Group 5 consisted of 16% of all sampled sites. Soils were classified as Entisols, order Typics Torriorthents, sandy-skeletal family, and subsoil with high content of coarse elements (80%). These soils were moderately deep (50 cm) with two sites being shallow (30 cm). They contained a high percentage of sand, thus being somewhat excessively drained. They were well supplied with OM, contained lower concentrations of K compared to other groups, and had a neutral pH. They were non saline soils with low bulk density, and low percentage of calcium carbonate (1.7%-2.5%).

Relationships between soil characteristics and tree yield
Fruit growth is largely conditioned by internal (plant), and external (management and environmental) factors. With regard to external conditions, Sharples, (1980) showed that physical and chemical properties of soils and climatic factors affect the rate of ripening and cooking qualities of pears grown in South Africa, North America, and southeastern England. Stino et al. (2011) determined that one of the soil variables that directly influence the fruit growth phase is K+, which serves to maintain the fundamental condition of turgidity of cells. A good K+ nutrition in the fruit is associated with good equilibrium between acids and sugars content, good ripening, and good eating quality (Marcelle, 1995). Fallahi et al. (2010) determined that K fertilization increased fruit size, yield, and acidity in four apple cultivars. In this research, foliar analysis of the selected plants (data not shown) reported K levels between 1.5%-1.7%, such levels are considered normal for pear 'Williams' (Sanchez, 2007).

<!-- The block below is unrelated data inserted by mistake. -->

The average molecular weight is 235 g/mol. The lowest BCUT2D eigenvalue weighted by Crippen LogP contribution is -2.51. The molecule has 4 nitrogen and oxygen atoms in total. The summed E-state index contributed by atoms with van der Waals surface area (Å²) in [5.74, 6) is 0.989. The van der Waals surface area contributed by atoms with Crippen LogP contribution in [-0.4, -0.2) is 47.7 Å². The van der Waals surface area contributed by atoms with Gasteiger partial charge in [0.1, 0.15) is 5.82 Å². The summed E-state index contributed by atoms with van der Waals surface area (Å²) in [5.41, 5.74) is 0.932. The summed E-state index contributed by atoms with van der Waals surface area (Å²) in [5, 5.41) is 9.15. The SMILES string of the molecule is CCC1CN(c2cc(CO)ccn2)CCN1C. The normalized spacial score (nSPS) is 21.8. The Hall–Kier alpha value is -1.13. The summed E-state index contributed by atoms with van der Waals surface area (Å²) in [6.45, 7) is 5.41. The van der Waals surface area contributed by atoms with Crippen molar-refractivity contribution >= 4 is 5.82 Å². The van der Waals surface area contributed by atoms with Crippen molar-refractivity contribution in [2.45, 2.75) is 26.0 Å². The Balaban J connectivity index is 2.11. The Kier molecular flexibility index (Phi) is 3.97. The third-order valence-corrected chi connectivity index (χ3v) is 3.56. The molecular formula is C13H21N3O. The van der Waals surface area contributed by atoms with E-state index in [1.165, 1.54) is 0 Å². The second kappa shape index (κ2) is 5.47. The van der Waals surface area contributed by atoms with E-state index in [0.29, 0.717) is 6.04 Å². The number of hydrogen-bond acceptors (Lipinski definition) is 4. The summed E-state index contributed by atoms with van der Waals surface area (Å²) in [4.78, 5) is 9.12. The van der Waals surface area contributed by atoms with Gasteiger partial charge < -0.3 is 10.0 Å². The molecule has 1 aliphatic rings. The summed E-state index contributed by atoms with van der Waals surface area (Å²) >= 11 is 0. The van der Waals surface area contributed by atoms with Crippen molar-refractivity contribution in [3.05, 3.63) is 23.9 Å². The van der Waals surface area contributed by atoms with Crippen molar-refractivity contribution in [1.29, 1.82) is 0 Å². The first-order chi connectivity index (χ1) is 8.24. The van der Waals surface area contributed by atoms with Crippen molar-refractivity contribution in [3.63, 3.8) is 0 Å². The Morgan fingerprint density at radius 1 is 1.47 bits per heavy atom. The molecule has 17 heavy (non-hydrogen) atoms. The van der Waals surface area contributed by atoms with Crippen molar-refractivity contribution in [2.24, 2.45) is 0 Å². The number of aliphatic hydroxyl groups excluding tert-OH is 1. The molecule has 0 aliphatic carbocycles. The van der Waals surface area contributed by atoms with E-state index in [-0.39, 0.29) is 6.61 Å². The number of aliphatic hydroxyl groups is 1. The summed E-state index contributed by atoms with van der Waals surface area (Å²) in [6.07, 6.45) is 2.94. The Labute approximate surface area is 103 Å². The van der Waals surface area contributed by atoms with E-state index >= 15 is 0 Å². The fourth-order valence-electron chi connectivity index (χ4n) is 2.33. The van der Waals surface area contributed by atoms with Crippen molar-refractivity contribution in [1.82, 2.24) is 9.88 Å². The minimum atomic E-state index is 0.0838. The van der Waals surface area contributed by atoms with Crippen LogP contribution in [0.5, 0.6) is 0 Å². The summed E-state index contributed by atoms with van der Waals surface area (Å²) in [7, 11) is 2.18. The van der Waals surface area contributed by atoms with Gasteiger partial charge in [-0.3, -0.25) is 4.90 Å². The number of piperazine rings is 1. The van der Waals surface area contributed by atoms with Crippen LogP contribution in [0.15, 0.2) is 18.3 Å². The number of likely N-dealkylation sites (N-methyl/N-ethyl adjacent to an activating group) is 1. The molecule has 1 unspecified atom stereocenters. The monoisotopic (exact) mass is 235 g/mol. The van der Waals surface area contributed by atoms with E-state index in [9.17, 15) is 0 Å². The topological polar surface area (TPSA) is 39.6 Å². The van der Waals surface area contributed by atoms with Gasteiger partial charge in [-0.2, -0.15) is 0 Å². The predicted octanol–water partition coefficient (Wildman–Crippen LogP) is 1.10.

Soil groups 1 and 2 had higher commercial yields (70%) (Table 4) and were associated with soils that had higher K+ content, CEC, and percentage of clay in both horizons as well as lower saline levels, all these variables have a positive effect in fruit size (Merwin and Warren, 1994).

Soils in group 3 had lower level of commercial production (62%) than those in groups 1 and 2. Soils in group 3 presented the highest percentage of sand, lower CEC, 50% more salt in the surface horizon and 12% in the sub-surface horizon, and lower content of K+. Bronwyn et al. (1995) obtained a 30% reduction in yield of pear trees 'Williams' and a higher proportion of small fruits, in soils with similar salt concentration to soils studied in group 3.

In group 4 the high salt effect and high prevalence of Na mainly in the second horizon, negatively affected the commercial production (Aruani et al., 2011). Although groups 4 and 3 had similar total production, only 40% was commercial yield in group 4 (Table 4). Analogous situation were recorded by Grattan and Grieve (1998) and Khayyat et al. (2007). In saline soils, Rhoades et al. (1992) stated that yield losses start with EC values greater than 2 dS m-1 and rise up to 20% with values greater than 4 dS m-1 within the first 150 cm soil depth. Yields were reduced by 13% in citrus and 30% in plums with conductivities less than 3 dS m-1 (Mass, 1986). In group 5, fruit production was affected by the low soil effective depth.